Letter from Linda M. Springer - October 2004
Over the past several months, there has been a great deal of focus on the issue of internal control at Federal agencies. The PMA's Improved Financial Performance Initiative is no exception in including internal control requirements in its scope. The initiative's requirements are based on the Federal Manager's Financial Integrity Act (FMFIA) and Office of Management and Budget (OMB) Circular A-123, Management's Responsibility for Internal Control, which define management's responsibility for internal control and provide guidance for management to assess the effectiveness of internal control.
To ensure that the Federal Government is following the highest standards of financial integrity, OMB initiated a joint Chief Financial Officers Council (CFOC) and President's Council on Integrity and Efficiency (PCIE) committee to review the current internal control requirements. Included in this review was a comparison between requirements for public corporations under the Sarbanes-Oxley Act and those for Federal agencies. This process resulted in a recommendation to revise OMB Circular A-123, which was last updated in 1995.
The revised Circular will incorporate internal control standards developed by the Committee of Sponsoring Organizations of the Treadway Commission (COSO) published in its Internal Control - Integrated Framework document and adopted by the Government Accountability Office (GAO) in Standards for Internal Control in the Federal Government (GAO Green Book).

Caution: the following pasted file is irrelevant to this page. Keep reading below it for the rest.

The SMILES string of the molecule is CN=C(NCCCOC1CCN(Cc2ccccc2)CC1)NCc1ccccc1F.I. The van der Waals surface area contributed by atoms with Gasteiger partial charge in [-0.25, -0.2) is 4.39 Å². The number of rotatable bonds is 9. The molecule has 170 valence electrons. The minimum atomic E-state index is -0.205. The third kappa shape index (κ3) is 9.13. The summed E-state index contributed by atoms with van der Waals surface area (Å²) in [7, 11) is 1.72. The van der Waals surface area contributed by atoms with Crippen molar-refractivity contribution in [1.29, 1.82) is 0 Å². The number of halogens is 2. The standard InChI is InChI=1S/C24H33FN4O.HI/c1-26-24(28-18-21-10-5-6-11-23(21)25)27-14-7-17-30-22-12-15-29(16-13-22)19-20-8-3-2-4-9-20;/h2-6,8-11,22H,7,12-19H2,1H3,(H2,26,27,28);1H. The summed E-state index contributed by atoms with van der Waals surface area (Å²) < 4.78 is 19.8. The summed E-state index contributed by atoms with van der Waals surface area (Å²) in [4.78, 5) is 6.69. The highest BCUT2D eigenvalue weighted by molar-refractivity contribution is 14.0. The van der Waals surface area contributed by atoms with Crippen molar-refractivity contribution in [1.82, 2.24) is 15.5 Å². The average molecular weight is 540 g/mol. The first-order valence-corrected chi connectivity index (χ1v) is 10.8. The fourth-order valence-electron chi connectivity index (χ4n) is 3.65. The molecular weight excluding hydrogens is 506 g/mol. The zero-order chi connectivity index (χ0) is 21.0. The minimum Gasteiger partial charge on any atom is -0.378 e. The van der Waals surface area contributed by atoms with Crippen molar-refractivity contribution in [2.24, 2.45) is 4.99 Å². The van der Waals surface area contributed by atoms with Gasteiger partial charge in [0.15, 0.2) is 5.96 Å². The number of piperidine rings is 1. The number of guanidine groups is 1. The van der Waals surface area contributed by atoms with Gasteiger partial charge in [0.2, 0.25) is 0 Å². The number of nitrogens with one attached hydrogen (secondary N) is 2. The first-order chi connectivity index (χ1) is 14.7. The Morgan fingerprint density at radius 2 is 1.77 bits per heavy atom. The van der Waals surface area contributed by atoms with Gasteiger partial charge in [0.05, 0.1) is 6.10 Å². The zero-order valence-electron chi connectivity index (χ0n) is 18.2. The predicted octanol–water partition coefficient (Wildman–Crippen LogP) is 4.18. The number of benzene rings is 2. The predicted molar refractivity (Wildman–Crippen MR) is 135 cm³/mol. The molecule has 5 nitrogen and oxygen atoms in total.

OMB plans to finalize this revised circular in early November 2004 with issuance soon after. The joint committee will also be developing an implementation guide for conducting management's assessment of the effectiveness of internal control over financial reporting.
Looking ahead, Federal agencies will soon submit their Performance and Accountability Reports (PARs). The PARs, due on November 15, provide financial and performance information that enables the President, Congress, and the public to assess the performance of an organization relative to its mission and for Agency management to be accountable for its actions and resources.
The publication of this year's PARs is especially notable because this is the first year when all agencies are required to prepare and submit them to OMB no later than 45 days after the end of the FY. This new November 15 deadline represents nearly a 70% reduction in time since FY 2001, when the reporting date was March 1.
As we close out FY 2004, I am pleased to report that the Department of Labor joins five existing agencies who previously achieved the green standards of success for the Improved Financial Performance Initiative. The Department of Commerce also earned an upgrade in status this quarter to yellow. These advances are a tribute to many, and both departments should be congratulated.
FY 2005 will certainly be an eventful year for Federal financial management, and we look forward to providing updates to you on our efforts and progress.
Linda M. Springer